Great Falls Historical Society, VA website

Great Falls Park's Locks Recall
Washington's Potomac Canal Project

by Dr. Donald J. Senese

isitorsto the Great Falls Park, a unit of the George Washington Memorial Parkway, enjoy natural beauty and the remaining locks of the Patowmack (Potomac) Canal. These are the remnants of President George Washington's grand scheme for a commercial water highway linking the East with the newly developing West, further binding the country together.

George Washington's canal project failed to accomplish his objectives. The effort had meaning to the new nation but its failure would have implications for trade and for U.S. history, notably the Civil War.

Great seal of the Patowmack Company, organized in 1785 and operating until 1828 when it was acquired by the Chesapeake and Ohio Canal Company. Illustration from "Fairfax County, Virginia-A History" by Nan Netherton and others. 1978. By Donald J. Senese

The five locks are still there as well as the entry lock. The canal, completed in 1802, operated for twenty-six years. The canal's locks were used to lift and lower boats carrying a wide variety of goods including pork, tobacco, flour, wheat, rye, corn, and even cast iron stoves.

Initially, everything seemed to go well for the project. The organizational meeting took place in 1785. Surveys were undertaken, personnel hired, and the legislative charter secured.

The charter provided that it should be finished within five years and success achieved when boats loaded with fifty barrels of flour, drawing one foot of water, could pass in the dry seasons.

The company failed on both counts. After a number of extensions, completion of the canal finally came in 1802. In addition, the river became navigable for even the shallowest of boats just during the seasonable high water period, just ten days in the fall and thirty-five each spring. Mud and rocks had to be cleared regularly. Other vexing problems included lack of technical and productive labor and unreliable supervisory personnel.

Washington had assumed the presidency of the Patowmack Company and supervised the building from 1785 until he became the president of the United States in 1788. The canal did not reach completion until after his death in 1799. His dream of a canal becoming a major link with the Ohio Valley died in the early part of the nineteenth century after three decades of operation, bringing in tolls annually ranging from $2,000 to $22,500. The last boat went through the locks in 1830.

General Henry Lee, a strong supporter of the project, purchased 40 acres of land there, named Matildaville after his deceased wife. Matildaville, chartered in 1790, served as the headquarters of the Patowmack Company and included a sawmill, gristmill, housing for laborers, boarding houses, a warehouse, and shops. The failure of the company led to the abandonment of the town.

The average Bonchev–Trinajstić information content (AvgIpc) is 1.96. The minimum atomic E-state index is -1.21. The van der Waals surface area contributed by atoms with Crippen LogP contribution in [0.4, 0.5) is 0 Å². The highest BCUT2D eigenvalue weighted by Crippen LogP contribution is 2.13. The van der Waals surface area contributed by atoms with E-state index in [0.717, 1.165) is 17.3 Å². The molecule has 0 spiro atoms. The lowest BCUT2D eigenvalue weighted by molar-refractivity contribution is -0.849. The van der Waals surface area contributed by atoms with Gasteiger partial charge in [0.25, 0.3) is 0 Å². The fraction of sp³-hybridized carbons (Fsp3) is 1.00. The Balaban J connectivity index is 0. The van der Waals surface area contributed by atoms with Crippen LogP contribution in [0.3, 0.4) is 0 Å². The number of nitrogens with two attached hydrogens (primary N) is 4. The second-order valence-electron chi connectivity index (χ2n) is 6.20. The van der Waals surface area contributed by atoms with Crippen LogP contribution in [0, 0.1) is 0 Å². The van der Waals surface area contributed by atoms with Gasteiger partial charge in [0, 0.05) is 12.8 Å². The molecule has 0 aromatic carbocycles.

The Chesapeake and Ohio Company purchased the canal in 1828, abandoned it two years later, and turned its attention to building the Chesapeake and Ohio Canal, stretching from Georgetown to Cumberland, Maryland.

These restored locks remain as an important testimony in the early history of our country.

First, meetings with representatives from Virginia and Maryland to discuss navigation and control of the Potomac led to the meeting in Philadelphia, which wrote the U.S. Constitution.

Second, the idea of transportation stayed alive, with the failed canal promoting the industry of lock engineering and leading to other canals and transportation links which promoted self-sufficiency and economic prosperity.

Third, the remains of Matildaville, an early planned community located just five miles from another and more successful planned community of Reston, demonstrates the link between town and an economy.

Liz Crowell, Manager of Cultural Resources for the Fairfax County Park Authority, spent three months working on the site as a student at William and Mary University. She notes, "The site provides a great opportunity to show how the people at that time lived and helps us study the material culture of the time."

Foundations of some Matildaville buildings remain, just a ten-minute walk from the visitor's center, in what became Virginia's first "ghost town."

Washington's idea of linking the East and West fell short, as the nation split not between east and west, but north and south, with the Potomac as a boundary during the Civil War.

The Patowmack Canal is a National Historic Landmark, a Civil Engineering Landmark and a Virginia Historic Landmark. The eight hundred-acre park is under the direction of the National Park Service. For more information visit www.nps.gov\grfa or call 703-285-2966.

These locks at Great Falls represent an important part of the early history of transportation and economic development in our country, an early failure that had many unforeseen and beneficial consequences

Dr. Donald J. Senese, a historian and writer, was a resident of Fairfax County and a member of the Fairfax County History Commission.


This very informative article was courtesy of that very interesting publication,

"The North County Chronicle,"
      28 July 2004
Web site, www.chroniclenewspapers.com.

 

Great Falls Historical Society, VA website